I have the privilege of speaking with Vicki Davis for her podcast Every Classroom Matters next week on the topic of gamification, so I have been spending time contemplating what I feel are the most important parts of this topic. One extremely important part about any classroom strategy is what factors are needed for it to succeed. A bit over a year ago, I embarked on a gamification strategy for my summer library program. My motivation was to attract students to this voluntary program and keep them coming back. I began by studying articles and books on the subject, most notably Reality is Broken by Jane McGonigal , Gamify Your Classroom by Mathew Farber, and The Multiplayer Classroom by Lee Sheldon.
After preparing myself mentally, I jumped into a program redesign based on what I thought I knew. Like most new ideas, it did not work exactly the way I thought it would. I spent lots of time designing shiny new badges and buying all sorts of little prizes that I thought would motivate students. Both of those things barely elicited a yawn. As the summer went on, fewer students were even staying for the prize give away or asking for the badges, themselves. As I assessed the situation, this is what I think was happening:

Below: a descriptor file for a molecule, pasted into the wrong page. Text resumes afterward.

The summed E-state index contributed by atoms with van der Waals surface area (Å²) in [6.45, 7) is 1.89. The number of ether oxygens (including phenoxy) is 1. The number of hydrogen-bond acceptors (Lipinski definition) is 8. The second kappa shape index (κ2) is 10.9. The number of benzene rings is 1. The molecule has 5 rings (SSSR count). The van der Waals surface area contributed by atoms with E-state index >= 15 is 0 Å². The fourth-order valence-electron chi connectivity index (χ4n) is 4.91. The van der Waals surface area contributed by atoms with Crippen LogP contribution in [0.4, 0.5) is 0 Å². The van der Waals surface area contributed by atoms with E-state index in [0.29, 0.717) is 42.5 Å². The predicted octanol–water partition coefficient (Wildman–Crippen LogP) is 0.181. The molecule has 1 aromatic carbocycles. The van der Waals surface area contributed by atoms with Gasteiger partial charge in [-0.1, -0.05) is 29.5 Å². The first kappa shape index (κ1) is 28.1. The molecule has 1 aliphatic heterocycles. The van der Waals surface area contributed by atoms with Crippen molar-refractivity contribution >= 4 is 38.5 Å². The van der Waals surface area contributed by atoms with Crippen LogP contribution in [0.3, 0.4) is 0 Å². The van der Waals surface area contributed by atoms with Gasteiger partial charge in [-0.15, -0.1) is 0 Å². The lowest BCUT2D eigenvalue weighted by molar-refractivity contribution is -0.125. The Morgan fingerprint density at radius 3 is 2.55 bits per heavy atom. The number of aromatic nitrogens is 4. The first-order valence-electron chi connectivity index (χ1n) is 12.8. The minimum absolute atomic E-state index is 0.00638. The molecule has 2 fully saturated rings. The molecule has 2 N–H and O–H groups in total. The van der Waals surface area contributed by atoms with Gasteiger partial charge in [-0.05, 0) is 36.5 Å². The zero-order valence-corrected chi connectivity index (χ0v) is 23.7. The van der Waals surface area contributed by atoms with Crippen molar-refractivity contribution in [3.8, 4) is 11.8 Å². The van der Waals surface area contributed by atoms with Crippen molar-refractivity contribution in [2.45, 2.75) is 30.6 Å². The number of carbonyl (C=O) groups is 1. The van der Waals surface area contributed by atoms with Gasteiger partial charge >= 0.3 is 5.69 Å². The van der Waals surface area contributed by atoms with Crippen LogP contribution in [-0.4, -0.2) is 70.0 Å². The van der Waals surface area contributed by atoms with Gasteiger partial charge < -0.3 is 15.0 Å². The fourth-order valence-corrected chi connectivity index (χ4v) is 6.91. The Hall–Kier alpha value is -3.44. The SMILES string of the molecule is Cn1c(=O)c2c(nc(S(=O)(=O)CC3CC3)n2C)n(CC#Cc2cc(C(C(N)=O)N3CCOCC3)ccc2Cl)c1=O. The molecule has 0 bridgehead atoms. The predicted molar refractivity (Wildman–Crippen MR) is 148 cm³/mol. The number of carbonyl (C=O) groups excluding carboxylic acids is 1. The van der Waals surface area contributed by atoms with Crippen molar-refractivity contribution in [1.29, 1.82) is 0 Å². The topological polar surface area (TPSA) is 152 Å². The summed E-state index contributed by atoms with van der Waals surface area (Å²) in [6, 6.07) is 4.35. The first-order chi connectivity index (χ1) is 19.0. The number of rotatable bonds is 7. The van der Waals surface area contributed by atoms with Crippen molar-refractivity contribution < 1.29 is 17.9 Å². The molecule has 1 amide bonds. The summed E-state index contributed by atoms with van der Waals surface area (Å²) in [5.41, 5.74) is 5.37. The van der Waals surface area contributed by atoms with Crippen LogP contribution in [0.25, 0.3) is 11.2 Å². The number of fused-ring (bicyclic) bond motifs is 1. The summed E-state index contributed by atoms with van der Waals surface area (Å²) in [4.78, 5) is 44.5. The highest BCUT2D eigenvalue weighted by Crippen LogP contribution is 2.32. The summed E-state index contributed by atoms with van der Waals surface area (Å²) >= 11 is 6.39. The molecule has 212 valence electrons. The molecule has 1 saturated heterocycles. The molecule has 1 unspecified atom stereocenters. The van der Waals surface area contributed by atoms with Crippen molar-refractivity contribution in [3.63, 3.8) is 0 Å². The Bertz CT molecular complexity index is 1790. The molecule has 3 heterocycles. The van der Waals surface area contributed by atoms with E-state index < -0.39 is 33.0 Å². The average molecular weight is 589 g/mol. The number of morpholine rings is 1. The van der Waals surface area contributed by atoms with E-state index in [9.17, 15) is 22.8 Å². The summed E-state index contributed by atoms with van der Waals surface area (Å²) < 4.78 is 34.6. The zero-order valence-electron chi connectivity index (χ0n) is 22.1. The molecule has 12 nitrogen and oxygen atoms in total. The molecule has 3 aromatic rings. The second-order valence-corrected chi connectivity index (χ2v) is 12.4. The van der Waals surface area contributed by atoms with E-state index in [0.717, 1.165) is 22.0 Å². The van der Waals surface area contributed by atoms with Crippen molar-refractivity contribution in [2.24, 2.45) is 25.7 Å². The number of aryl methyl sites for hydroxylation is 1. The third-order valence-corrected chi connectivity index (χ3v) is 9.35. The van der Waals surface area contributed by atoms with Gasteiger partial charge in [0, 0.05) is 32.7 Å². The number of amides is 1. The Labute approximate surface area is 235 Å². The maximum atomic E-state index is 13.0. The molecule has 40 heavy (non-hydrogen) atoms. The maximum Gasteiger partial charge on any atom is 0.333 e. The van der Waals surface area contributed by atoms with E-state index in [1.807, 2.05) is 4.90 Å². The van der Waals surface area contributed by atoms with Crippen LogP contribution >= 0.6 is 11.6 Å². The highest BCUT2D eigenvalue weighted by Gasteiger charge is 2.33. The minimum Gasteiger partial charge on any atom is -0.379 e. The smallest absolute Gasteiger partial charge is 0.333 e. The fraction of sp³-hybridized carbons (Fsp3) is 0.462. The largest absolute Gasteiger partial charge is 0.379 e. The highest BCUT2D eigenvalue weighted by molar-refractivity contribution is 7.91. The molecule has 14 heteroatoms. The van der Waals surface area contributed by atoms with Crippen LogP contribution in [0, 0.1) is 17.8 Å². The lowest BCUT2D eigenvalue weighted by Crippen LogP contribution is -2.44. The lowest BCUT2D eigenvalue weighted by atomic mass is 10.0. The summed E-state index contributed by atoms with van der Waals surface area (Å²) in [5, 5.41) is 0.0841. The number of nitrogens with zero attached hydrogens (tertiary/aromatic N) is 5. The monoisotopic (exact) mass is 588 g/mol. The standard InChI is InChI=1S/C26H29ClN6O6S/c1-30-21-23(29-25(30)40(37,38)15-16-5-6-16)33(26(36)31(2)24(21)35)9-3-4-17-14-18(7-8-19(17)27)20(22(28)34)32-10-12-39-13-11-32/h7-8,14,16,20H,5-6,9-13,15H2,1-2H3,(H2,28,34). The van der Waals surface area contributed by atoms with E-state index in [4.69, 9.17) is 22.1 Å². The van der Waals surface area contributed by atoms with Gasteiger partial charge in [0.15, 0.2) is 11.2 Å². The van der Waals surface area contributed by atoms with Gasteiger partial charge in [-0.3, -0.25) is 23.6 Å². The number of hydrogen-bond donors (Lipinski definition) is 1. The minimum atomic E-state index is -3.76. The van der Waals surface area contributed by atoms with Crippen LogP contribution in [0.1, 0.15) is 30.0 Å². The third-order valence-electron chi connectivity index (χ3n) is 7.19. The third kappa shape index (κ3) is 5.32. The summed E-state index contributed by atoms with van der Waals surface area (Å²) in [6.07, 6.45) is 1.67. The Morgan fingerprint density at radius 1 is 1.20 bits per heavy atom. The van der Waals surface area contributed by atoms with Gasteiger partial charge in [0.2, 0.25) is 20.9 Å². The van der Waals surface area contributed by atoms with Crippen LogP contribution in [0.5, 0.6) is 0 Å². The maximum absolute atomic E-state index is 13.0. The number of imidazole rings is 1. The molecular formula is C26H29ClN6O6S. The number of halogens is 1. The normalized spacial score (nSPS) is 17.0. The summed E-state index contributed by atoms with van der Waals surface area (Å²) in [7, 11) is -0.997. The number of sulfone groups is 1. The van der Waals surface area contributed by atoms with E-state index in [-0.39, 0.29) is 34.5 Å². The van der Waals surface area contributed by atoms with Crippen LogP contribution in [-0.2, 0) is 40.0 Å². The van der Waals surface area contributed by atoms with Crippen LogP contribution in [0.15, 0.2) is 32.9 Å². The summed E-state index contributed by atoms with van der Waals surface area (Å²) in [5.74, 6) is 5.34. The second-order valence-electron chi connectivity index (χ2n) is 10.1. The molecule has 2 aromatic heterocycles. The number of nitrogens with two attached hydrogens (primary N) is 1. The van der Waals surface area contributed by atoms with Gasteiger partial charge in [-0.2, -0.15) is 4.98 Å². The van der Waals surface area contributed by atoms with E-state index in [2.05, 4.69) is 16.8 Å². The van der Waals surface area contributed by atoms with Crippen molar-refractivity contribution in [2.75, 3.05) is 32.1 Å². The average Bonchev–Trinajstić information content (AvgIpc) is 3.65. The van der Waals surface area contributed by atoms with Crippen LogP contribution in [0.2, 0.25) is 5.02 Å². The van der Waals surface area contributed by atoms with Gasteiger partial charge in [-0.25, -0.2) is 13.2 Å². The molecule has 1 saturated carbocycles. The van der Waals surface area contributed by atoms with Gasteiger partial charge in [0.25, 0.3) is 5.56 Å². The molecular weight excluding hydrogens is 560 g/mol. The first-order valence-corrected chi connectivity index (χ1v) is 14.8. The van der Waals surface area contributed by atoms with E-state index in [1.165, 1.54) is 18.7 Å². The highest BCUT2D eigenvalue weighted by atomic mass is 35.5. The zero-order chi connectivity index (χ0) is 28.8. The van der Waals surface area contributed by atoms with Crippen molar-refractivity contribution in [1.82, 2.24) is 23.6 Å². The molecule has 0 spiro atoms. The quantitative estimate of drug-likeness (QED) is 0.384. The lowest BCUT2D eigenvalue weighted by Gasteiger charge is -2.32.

Students want novelty. They gladly jumped into each week’s new science, reading and math challenges, whether they had completed their badges or not. New things, especially hands-on, maker-type things were always wildly popular.
Students want recognition. As I previously stated, actual prizes and physical badges did not mean much, but there were many eyes on the online leader board. Even students who were not at the top of the leader board were very interested in making at least 50,00 points, which caused them to get their name on a special bulletin board posted for all to see.
Students want personal choice and agency. Another reason I think the badges were not as popular as the overall game was that they had some fairly rigid requirements. Points, in the other hand were available for a wide range of activities which changed frequently, many of which were hands-on and open ended. Often, I was surprised, myself, to see what students designed and built to meet the requirements I designed for gaining points. If it met what I wrote in the challenge, it got the points. Creativity was encouraged.
My journey with gamification is just beginning. If you want to hear where it is going, stay tuned.